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Wibaux Pioneer jSTATE WINS FIRST ! COOPER USO QUITS Till Ria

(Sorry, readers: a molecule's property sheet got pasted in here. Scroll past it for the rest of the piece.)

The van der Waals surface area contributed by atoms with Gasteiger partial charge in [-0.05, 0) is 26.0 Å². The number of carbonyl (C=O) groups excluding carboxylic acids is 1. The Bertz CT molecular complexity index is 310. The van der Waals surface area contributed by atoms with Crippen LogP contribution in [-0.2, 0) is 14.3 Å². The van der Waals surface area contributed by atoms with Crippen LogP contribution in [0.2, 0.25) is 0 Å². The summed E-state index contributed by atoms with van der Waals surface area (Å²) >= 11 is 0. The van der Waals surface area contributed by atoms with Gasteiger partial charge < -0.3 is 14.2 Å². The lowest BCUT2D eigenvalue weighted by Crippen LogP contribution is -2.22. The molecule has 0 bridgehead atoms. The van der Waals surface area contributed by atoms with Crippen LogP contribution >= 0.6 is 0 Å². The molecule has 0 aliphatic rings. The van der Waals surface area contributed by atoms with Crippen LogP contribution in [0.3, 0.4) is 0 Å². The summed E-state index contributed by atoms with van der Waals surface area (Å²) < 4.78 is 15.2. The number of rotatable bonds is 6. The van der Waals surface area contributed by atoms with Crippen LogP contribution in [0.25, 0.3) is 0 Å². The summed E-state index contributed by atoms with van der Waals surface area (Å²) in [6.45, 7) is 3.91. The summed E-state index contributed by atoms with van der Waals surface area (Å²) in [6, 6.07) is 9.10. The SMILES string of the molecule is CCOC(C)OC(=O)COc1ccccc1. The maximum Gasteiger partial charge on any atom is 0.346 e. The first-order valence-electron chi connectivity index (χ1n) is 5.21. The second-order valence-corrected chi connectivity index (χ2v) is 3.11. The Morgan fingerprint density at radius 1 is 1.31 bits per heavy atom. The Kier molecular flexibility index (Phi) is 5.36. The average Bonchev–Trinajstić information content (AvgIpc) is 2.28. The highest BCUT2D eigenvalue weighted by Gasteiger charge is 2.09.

POINT AT BOISE W. A. SHEAR, Pub. J. H. KANE, Mgr. WIBAUX, MONTANA SAYS HE DESIRES IF POSSIBLE TO ASSIST IN BREAKING DEADLOCK. NEWS OF WEJJUMMARIZEB IMPORTANT EVENTS AT HOME AND ON FOREIGN SHORES BRIEFLY TOLD. Washington. Last month was the coldest April in 'he last twenty-six years, and within a degree of ihe coldest April ever ex perienced, according to the weather bureau. A grand total of 111.319 new govern mental positions were created by con gress at its last session. The salaries for these places aggregate fS,851.775. This is an average, of a trifle more than $000 for each. The secretary of the navy has given permission to the naval academy to al low the midshipmen eight-oared crews to enter the Poughkeepsie regatta. The naval academy alumni of New York has agreed to furnish the neces sary funds. The monthly comparative statement cf the government receipts and expen ditures shows that for the month of April. 1907, the total receipts were $53,260,591 and the expenditures $48, 071,134, leaving a surplus for the month of $5,189,457. Personal. Rev. J. P. Simmons of Parkersville, W. Ya., editor of the Baptist Banner, is dead from apoplexy. David J. Cook, a noted pathfinder and detective, died suddenly at Den ver of heart disease, aged sixty years. Capt. George H. Cottrell, one of the pioneer captains of the Great Lakes, died at his home in Marine City. Mich., aged ninety years, after an illness of one week. John Kells Ingram, the political economist, is dead in Deblin. He was born in 1823. and was an honorary member of the American Economical association. George Henry Daniels, general pas senger agent of the New York Cen tral, who has been connected with the company for twenty-one years, has re tired front active service. Maj. Gerald Rathbone died at San Francisco after a brief illness. He was consul at Paris under the first Cleveland administration. During the war Maj. Rathbone was aide on the staff of Gen. Scofield. Accidental Happenings. A prairie fire north of Glencoe. Iowa, caused a loss estimated at $10,000 be fore it was checked. Fire in the building occupied by the Union* City Chair company at Union City, Pa., caused a loss of $300,000. A train was wrecked at Collett. 1ml., and about a dozen passengers were in jured. Only two were seriously hurt. While hunting ground squirrels in the cemetery at Burlington, Iowa, Paul Hiltman, thirteen years old. accident ally shot himself and will die. Frightened by a policeman entering her home in Philadelphia to arrest her . husband, Mrs. Josephine Hess, aged forty-six years, dropped dead. Nine women and three children were Injured, one woman seriously, in the collapse of a sidewalk at the opening of a 5 and 10 cent store at Rock Isl and, HI. A revolver falling from the pocket of Hilario Hernandez, a priest at Pu ebla, Mex., sent a bullet through the heart of N. Joaquin Casarrato, a young millionaire. Mrs. William Jones was struck by a Milwaukee flyer while driving across the tracks at Cedar Rapids, Iowa, dur ing the recent blinding snow storm. She was instantly killed. Foreign. A Portuguese Jew was murdered at Tangier by a negro in the pay of a Moor. The murderer received 1 franc (about 19 cents) for his crime. It has been finally decided that the body of Pope Leo shall be transferred to the Church of St. John Latern at night and as privately as possible. Jose Battle y Ordonez, ex-president of Uruguay, and Juan Pedro Castro have been appointed to represent Uru guay at the peace conference at The Hague. Rich deposits of thorium, used in the manufacture of incandescent, fila ments, have been discovered in an abandoned mine in the province of Perm, Russia. Through the agency of the American consul general at St. Petersburg, a train of twenty-nine Siberian sledge dogs has been secured for the Well man expedition. Emperor William has purchased from Princess Leopold of Bavaria the Villa Achilleoion, on the Island of Cor fu. The object of the emperor is to have a residence in a warm climate. Gov. Magoon has suspended Ygnacio Contalvo, collector of the port of Gu antanamo, who is charged with de manding a tribute from the railroads and importers. The revolutionary movement in Montenegro, which is a military gov ernment, *has been proclaimed and armed bands are reported to be, march ing on the capital. The movement is assuming a serious character, accord ing to dispatches arriving at Vienna by way of Ragusa. Disorder is said to be rapidly spreading throughout the coun try. REQUEST FOR BILL OF PARTICU LARS IN HAYWOOD CASE IS REFUSED. V WILL BE HARD TO GET JURY MANY WHO KNOW COMMUNITY SAY IT WILL BE IMPOSSIBLE TO GET JURY. Boise, Idaho. May 10. — By overrul ing yesterday the motion of the de fense for a bill of particulars setting forth what overt acts, if any, there were to connect the accused with the death of Former Governor Frank Steu nenberg. Judge Fremont Wood cf the district •court of Ada county, cleared the way for the trial of Win. D. Hay wood, secretary cf the Western Fede ration of Miners, which will begin this morning. Judge Wood held that the request of Haywood's counsel for a more explicit statement of the charges against the prisoners Came Too Late. In cases where hills of particulars are allowable, the judge declared, the motions must be made before the in dictments are pleaded to and before the cases are set for trial. Haywood is the first of the four men accused of complicity in the Steunen berg murder to ho selected for trial. The others, Moyer. Pettibone and Or chard, the last of whom is said to have confessed, will be tried as circum stances dictate, following the proceed ings against Haywood. The prisoner, his counsel and the attorneys special ly retained to present the case are ready for the long ordeal in court. Difficult to Get Jury. The first and one of the great tasks is to secure a jury, and that w;ll be commenced as soon as Sheriff Hodgin has intoned the formal cry opening the court. Estimates of the time neces sary to select twelve men vary, hut practically none place the time under three weeks. Many men who know the communi ty well and who add to their calcula tion the further handicap of apprehen sion of future violence for revenge, take the extreme view that it will be impossible to secure a jury. But the height of opinion is against this con clusion. GIRL SWALLOWS STRYCHNINE. Companion Sees Rash Deed and Faints, Overcome With Horror. Shenandoah, Iowa, May 10. — Pour-; ing into her hand several grains of strychnine, Lida Golden, a young wom an living at the home of Charles Hast ings at Farragut. hastily swallowed the deadly drug before Mrs. Hastings could Interfere. Mrs. Hastings fainted from the horror of it. and a doctor was not summoned until she revived, when it was too late to save the young girl's life. SIX-STORY BLOCK FALLS. No One Injured in Crash of Wholesale Building at Omaha. ■ Omaha, Neb., May 10. — The six storv building at Ninth and Leaven worth streets, occupied by Parlin, Orendorff & Martin company, whole sale farm implements collapsed, the walls falling inward. The property loss, which cannot be estimated, is heavy. The employes had not reach ed the building and no one was in jured. MRS. EASTMAN VICTIM OF GAS. Mother of Normal School Professor Found Dead at Cedar Falls. Cedar Falls, Iowa, May 10. — Mrs. Caroline Eastman, aged seventy-nine, mother of Dr. Frederick C. Eastman of the normal school faculty, was found dead yesterday. She evidently arose as usual and attempted to light a gas heater. She then laid down to wait for the room to be heated and the gas asphyxiated her. PAPER PLANT BURNED OUT. Office of Faribault Journal Destroyed by Fire. Faribault, Minn., May 10—The offic< and plant of the Faribault Journal were destroyed by fire at 4 a. m. The loss is estimated at $10,000. with $2,000 insurance on the building, which was owned by C. M. Wall. The fire started from defective wiring in the basement. Found Hanging in a Woodshed. St. Paul, May 10. — Frederick C'. Scherfenberg, a veteran who served with the First Minnesota regiment in the Civil war, was found dead, his body suspended from a rope in a wood shed in the rear of bis home. l)r. J. M. Finnell, deputy coroner, made an investigation and decided that the man took his own life. Winter Crop Damaged. Menomonie, Wis., May 10. — Winter grain and clover have been largely killed out in Dunn county by the late cold weather. Alternate freezing and thawing without the protection oi snow has caused the trouble. Search for Hidden Fortune. Marshalltown, Iowa, May 10. — A search is being made for the hidden wealth of Mrs. Honora McKnight, the aged recluse who was burned to death It Is known that she kept gold hidden about in strange places. Madison. May 9. — The withdraw al of Mr. Lenroot Tuesday night as a senatorial candidate was followed last night by the withdrawal of Congress man H. A. Cooper. Mr. Cooper said in his letter of with drawal that it was his earnest desire to assist if possible in ihe breaking of the protracted deadlock. The ballot taken last night resulted as follows: Escli 23, lbitten 20. Ste phenson 27, McGregor 5, Sanborn 3, Huduall 7. Torrey 2. Baensch 1, Frear 2, Martin 3, Estaroroolc 2, Stout 2. By unanimous vote the state assem bly yesterday adopted a resolution me morializing congress to remove the tariff on lumber. The assembly also adopted a resolution providing for an investigation of the operations of the lumber trust in Wisconsin. Six new bills came into the assem bly and sixty were reported out by committee. The committee on state affairs re ported for concurrence the senate bill making an appropriation of $25,000 for a state exhibit ai the Alaska-Yukon exposition in 1909. It also reported favorably on a bill to prohibit ciga rette smoking in public places. An other bill requires notaries public to pass civil service examinations. Kuckuk introduced a joint resolu tion providing for final adjournment of the legislature on May 29. The resolu tion was greeted with much applause, hut action was deferred. A bill to extend Capitol Park six blocks, to Lake Monona, came into the senate front committee. It provides that the capitol building commission acquire the land in question by con demnation or purchase and issue for the price mortgage certificates. It is planned to maintain the business property and pay, from the rentals in terest on 'lie certificates and lay aside the remainder of the income, with which to gradually extinguish the roperty will cost about debt. The property $1,750,000. The senate killed two spring shoot ing bills after vigorous debates. ' BRING EDITORS FROM ALL OVER. St. Paul Is After National Convention for 1908. St. Paul. May 10.—St. Paul has en tered the field for the National Edito rial association meeting in 1908, and, according to the officers of that body, stands a good chance of landing it. The convention will meet at the Jamestown exposition June 10 to 14, and so far no other city has an nounced its intention of inviting the editors for the next meeting. St. Paul will be represented at Jamestown py a large delegation, which will open headquarters, distribute literature and make friends with the delegates. THREE ARE INDICTED. Grand Jury at Fergus Falls Makes Re turns. Fergus Falls, Minn., May 10. — Tha grand jury in the federal court here returned its first batch of indictments yesterday. Joseph H. Newton of Roosevelt was indicted on a charge of cutting timber on gover.- rent land. John Zwaclc, a rural mail carrier, was indicted on a charge of embezzling funds intrusted to him, and Anton Pot ter is accused of having failed to can cel revenue stamps on packages of liquors. MADMAN TRAVELS NUDE. Escapes From Fergus Falls and Goes to Home in Melrose. Melrose, Minn., May 10. — John Un gers, an insane man who escaped from the Ferguas Falls hospital Tuesday, arrived here yesterday morning with out a stitch of clothing on his body. He made his way to Melrose by steal ing a ride in a box car. He was dis covered by the train crew. Unger asked a brakeman the name of the town, and when told it was Melrose he jumped front the car and ran to his parents' home. TO PUT BCYS TO WORK. Lively Campaign Planned for Beautify ing Menomonie. Menomonie, Wis., May 10.—The Me nomonie improvement association has inaugurated a lively campaign for cleaning up and beautifying the city. Every boy and every one else who can spare the time is asked to join the "clean up" brigade, which will clean the parks, dr.is and lake shore on Arbor day. Competent captains have been chosen io superintend the work. Mr.de Dumb; Goes Med. Crcston. li wu. May 10.—Mrs. Rosa I. Irwin. t\v<y three years obi, wife of a well known farmer, was recently stricken dumb following a day's hard work. Believing that her affliction was punishm. tit for imaginary sin, Mrs. Irwin worried so much that her mind became unbalanced and she was removed to the hospital for the in sane. Woman Dies Fighting Fire. Minneapolis. May 10. — Mrs. Char lotte McFarland was burned to death yesterday while attempting to extin guish a small fire which broke out in a bedroom in her home. It is sup posed that she was overcome by smoke. She- was dead when found. Oid Pistol Is Fatal. Spearfisli. N. D.. May 10.— Maud Net tlehorst. three years old, was killed by the accidental discharge of an old pistol with which some children were playing , , TEN YEARS OF PAIN. Unable to Do Even Housework Be cause of Kidney Troubles. Mrs. Margaret Emmerich, of Clin ton St., Napoleon, O., says: "For fifteen years I was a great sufferer from kidney trou bles. My back pained me terribly. Every turn or move caused sharp, shooting pains. My eyesight was poor, dark spots appeared before me. and I had dizzy spells. For ten years I could not do housework, and for two years did not get out of the house. The kidney se cretions were irregular, and doctors were not helping me. Doan's Kidney Pills brought me quick relief, and flnnlly cured me. They saved my life." Sold by all dealers. 50 cents a box. Foster-Milburn Co., Buffalo. N. Y. It is often more satisfaction not to know things and have people think you do than to know them and not have anybody believe it. GOING TO 111 11,111 Send for catalog building material. Waterman Hunter Co.. Minneapolis. Minn. Many a man is unable to meet his expenses because he is headed the wrong way. Don't Sneeze Your Head Off. Krause's Cold Capsules will cure you al most instantly. At all Druggists, 23c. COSTLY RAZORS. Some Gold Handled That Sell for 550 —Handles of Silver and Ivory. If a man were content to shave him self with a razor having a hard rub ber handle, as indeed most men are, he could buy one with a blade of ex cellent quality for a dollar; but there are razors far more expensive than this. Thus there are sold razors with han lies of 18 karat gold, and of plain smooth finish that bring $50 each— $ razors j a plain silver ' . , box can be bought for $100. But $50 is not the limit of what one may pay for a gold-handled razor. If the handle were elaborately chased its cost might mount up to twice that, or $200 for a pair. There are also silver among those more expensive silver handled razors, which range in price for from $6.50 to $30 each; $0.50 being the price for one with a plain silver handle, while those more costly have their handles more or less elaborately chased or carved. A man who did not altogether like & hard rubber handled razor might find his fancy suited with one having a handle of Ivory, and an Ivory han lied razor need not necessarily be ex pensive; a razor with a plain ivory handle can be bought for $2. Of course any carving would add to the cost. Costly razors are unsually sold for jlfta. MORE BOXES OF GOLD And Many Greenbacks. ! 325 boxes of Gold and Greenbacks vill be sent to persons who write the most interesting and truthful letters of experience on the following topics: 1. How have you been affected by toffee drinking and by changing from toffee to Postum? 2. Give name and account of one or more coffee drinkers who have been hurt by it and have been induced to tult and use Postum. 3. Do you know any one who has seen driven away from Postum be oause it came to the table weak and icharacterless at the first trial? 4. Did you set such a person right regarding the easy way to make it Rear, black, and with a snappy, rich '.aste? 5. Have you ever found a bettei way to make it than to use four heap ing teaspoonfuls to the pint of water, ,et stand on stove until real boiling begins, and beginning at that time when actual boiling starts, boil full 15 minutes more to extract the flavor and food value. (A piece of butter the size of a pea will prevent boiling over.) This contest is confined to those who have used Postum prior to the date of this advertisement. Be honest and truthful, don't write poetry or fanciful letters, just plain, truthful statements. Contest will close June 1st, 1907 ind no letters received after that date will be admitted. Examinations of let ters will be made by three judges, not members of the Postum Cereal Co., Ltd- Their decisions will be fair and final, and a neat little box containing a $10 gold piece sent to each of the five writers of the most interestin letters, a box containing a $5 gold piece to each of the 20 next best $2 greenback to each of the 100 next best, and a $1 greenback to each of the 200 next best, making cash prizes distributed to 325 persons. Every friend of Postum is urged to writ* and each letter will be held in high esteem by the company, as an cadence of such friendship, while the little boxes of gold and envelopes of money will reach many modest writers whose plain and sensible letters con tain the facts desired, although the sender may have but small faith in winning at the time of writing. Talk this subject over with your friends and see how many among you can win prizes. It is a good, hon est competition and in the best kind of a cause, and costs the competitors ab solutely nothing. Address your letter to the Postum Cereal Co., Ltd., Battle Creek, Mich., writing your own name and address clearly. PUN CIVIL WAR IN GUAIEMAU REVOLUTION AS FIRST STEP TO WA.,- FEDERATION OF CEN TRAL AMERICA. WAIT SIGNAL FROM MEXICO SEVERANCE OF DIPLOMATIC RE LATIONS WITH GUATEMALA STARTS WAR. City of Mexico, May 10 — That a revolution will break out in Guatemala within thirty days is the statement of an official who has every point of the present embroglio'well in hand. Gen. Toledo, who will be commander of the movement, it is slated, is now at. Ma nagua, conferring with 'President Ze laya of Nicaragua. The signal for the advance will come when Mexico sev ers diplomatic relations with Guate mala. Toledo Has 16,000 Men. Gen. Toledo will cross Honduras with about 16,000 men. Anns and am munition are already assured. At the same time a force which this same au thority says will probably be led by Col. Orla will penetrate Guatemala from the Mexican border in Chiapas, It is declared that this movement will bo the first step toward the federation of the Central American republics. Would Shock the World. According to a high Mexican official who. for obvious reasons desires that his name be withheld, this govern ment has learned that a state of af fairs exists in Guatemala which, if made known would shock t he civil ized world. This information was con veyed to the government by refugees who arrived yesterday, Guatemala over'the extradition of Gen. Joso Maria Lima, charged with com plicity in the assassination here of Gen. Manuel Lisandrio Barrillas, for mer president of Guatemala, i Tiiis fact was officially announced by Minister of Foreign Relations Mar j iscal yesterday. The decision is irre \ vocable. Minister Mariscal modifies his statement, however, in so far as to j sav that any overt act or direct insult Jails Are Filled. As soon as the attempt, on the life of Cabrera was made officers of his government indiscriminately arreste^ men. women and children. Most of these were from the best, families of the republic and many were accounted former friends of the president. Tliof jails arc lilted and temporary jails are being utilized. In some eases pris oners enter their place of incarcera tion and arc never seen or heard from again. Will Not Go to War. ! Mexico will not go to war with ! by the Cabrera government would ! completely change the attitude of Mex ico. He added that no such contin gency is expected. FIRE SWEEPS PRAIRIE. De Dozen of Settlers' Shacks Are stroyed by Flames. Williston, N. D., May 10.—Five bun 3red homesteaders in McKenzie coun ty fought a fierce prairie fire all day Sunday anil throughout Monday. In he vicinity of Scheffer, 50,000 acres }f valuable grazing land has been turned over. It is reported that dozens of settlers' shacks were de stroyed in spite of the united effort made to save them. It is said to be he worst fire in the history of Mc Kenzie county. TWO FORFEIT BAIL. Men's Non-appearance in Court Costa $1,000 Each Put Up. Watertown, D„ May 10. — Court In the Third judicial circuit convened in this city yesterday, with Judge George H. Marquis presiding. The call of the court calendar showed a smaller grist of cases than usual Chris Filber and Myron Aylesworth charged with a statutory offense, fail d to appear and each forfeited $1,000 bail. Acid Bath for Eye. Appleton, Wis., May 10.—Mrs. C. B Caltill is suffering from an injury that may cause her to lose her eyesight She mistook a bottle of carbolic acid for eye medicine and dropped some o! the noison in her eye. The eyeball was so badly buraod that it had to be emoved and it is feared the sight oi the other eye may be affected. Burns Wins From O'Brien. Los Anegels, May 10.—Tony Burn: rtf Los Angeles defeated "Philadelphia jack" O'Brien before the Pacific Ath tetic club- here last night, after twelvq rounds of fighting that was for the most part a foot race, O'Brien running away from Burns from the first round to the finish. Found Dead in Swamp. Aitkii^. Minn., May 10.—Hans Lund sixty-four years old, a well-knowr farmer, has been found dead in swamp near here. It is supposed that in returning to his home he gol aft the road, wandered into the swamj and died front exposure. Killed irv a Runaway. Minot, N. D.. May 10. — Michael J ( Kelly, a homesteader, was found dead on the roadside between Antler and his home. It is believed that he wa* accidentally killed in a runaway. INOANA PEOPLE IN WE8TERN CANADA. What Shall We Do?-A|'ve Got to Build Granaries. A letter written to a Canadian Gov* eminent agent from Tipton, Indiana, is but one of many similar that are in the hands of the Canadian government agents whose privilege it is to offer one hundred and sixty acres of land free, anil low railway fares. But her# is a copy of the letter: "Tipton, Ind., Nov. 28, 1906. "At your earnest solicitation a party of us front Tipton left May 15 for Western Canada. Our interviews with you and a careful study of your liter ature led us to expect great things of your country when we should arrive there, and we wero not disappointed. We went prepared to make a careful examination of the country and Its re sources, and we did so. At early dawn the second morning out of Tipton we awoke in a now world. As far as the eyo could reach was an apparently limitless expanse of new sown wheat and prairie grasses. The vivid green of the wheat just beginning to stool out, and the inky blackness of the soil contrasted in a way beautiful to see. An hour or two later we steamed into Winnipeg. Here we found a num ber of surprises. A hundred thousand souls well housed, with every con venience that goes to make a modern up-to-date city—banks, hotels, news papers, stores, electrlo light, street railways, sewerage, waterworks, as phalt pavements, everything. With eyes and ears open we traveled for two thousand miles through Manitoba, Saskatchewan and Alberta, going out over the Canadian Pacific railway, via Calgary to Edmonton, and returning to Winnipeg over the Canadian North ern railway. In the meantime we made several side trips and stopped off at a number of points where we made drives Into the surrounding country. On every hand wero evi dences of prosperity. The growing wheat, oats, rye, flax, barley, not life tie patches, but great fields, many of them a square mile In extent, the three, five and sometimes seven-hor6e teams laying over an Inky black rib bon of yellow stubble, generally In fur* rows straight as gun barrels and at right angles from the roads stretching into the distance, contrasted strangely with our little fields at home. The towns both large and small were dou bly conspicuous, made so, first by their newness and second by the tow ering elevators necessary to hold the Immense crops of wheat grown In the immediate neighborhood. The newness, the thrift, the hustle^ the sound of saw and hammer, the tents housing owners of buildings In various stages of completion, the piles of household effects and agricultural Implements at the railway stations waiting to be hauled out to the "Claims," the occasional steam plow turning Us twenty or thirty acres a day, the sod house, the unpainted house of wood, the up-to-date modem residence with large red barn by, all those were seen everywhere we went, an earnest of prosperity and wealth to be. We talked with men and visited their places that four years ago was unbroken prairie. Their houses, barns, Implements and live stock were the equal of anything In Tipton Coun ty, and why not, when they were rais ing five, ten and twenty, yes. In one instance, forty thousand bushels of wheat a year. The fact that such large yields of wheat are raised so easily and so surely Impressed us very favorably. And when we saw men who four or five years ago com menced there with two or three thou sand dollars, and were now as well fixed and making money much easier and many times faster than lots of our acquaintances on Indiana farms fifty years cleared and valued at four times as much, we decided to Invest So we bought in partnership a little over two thousand acres, some of It Improved and in wheat. Before leaving Indiana we agreed that if the opportunities werq as great as they were represented to be, that we would buy, and own in partner ship a body of land, and leave one of our number to look after and operate it. This we accordingly did. Just before time to thresh I re ceived a letter from him. "What shall we do?" said lie; "I've got to build granaries. There's so much wheat that the railways are just swamped. -We can't get cars and the elevators are all full. I never saw anything like it." In reply we wrote, "Good for you. Go ahead and build; your story sounds better than the letters we used to get from our friends In Kansas when- they bewailed the fact that the hard wheat had been destroyed by the chinch bugs and the corn by hot winds, and that they must sell the stock for means to live on. Yes, build by all means." .And he did, and our wheat put in by a renter made twen ty-seven bushels per acre. Very truly yours, (Sd) A. G. BURKHART. (Sd) J. TRELOAR-TRESIDDER. (Sd) WALTER W. MOUNT. Courtship fills a man with conceit, but marriage takes it all out of him. SHIP VOIR CREAM to Crescent Creamery Co., St. Paul, Minn. Write to-day for tags and prices. Usually a woman of an uncertain age remains at a certain age for a long time. It Cures While You Walk. Allen's Foot-Ease is a certain cure for hot, sweating, callous, and swollen, aching feet. Sold by all Druggists. Price 25c. Don't iccept any substitute. Trial package FREE. Address Allen S. Olmsted, Le Roy, N. Y. If a man has one enemy he has enough.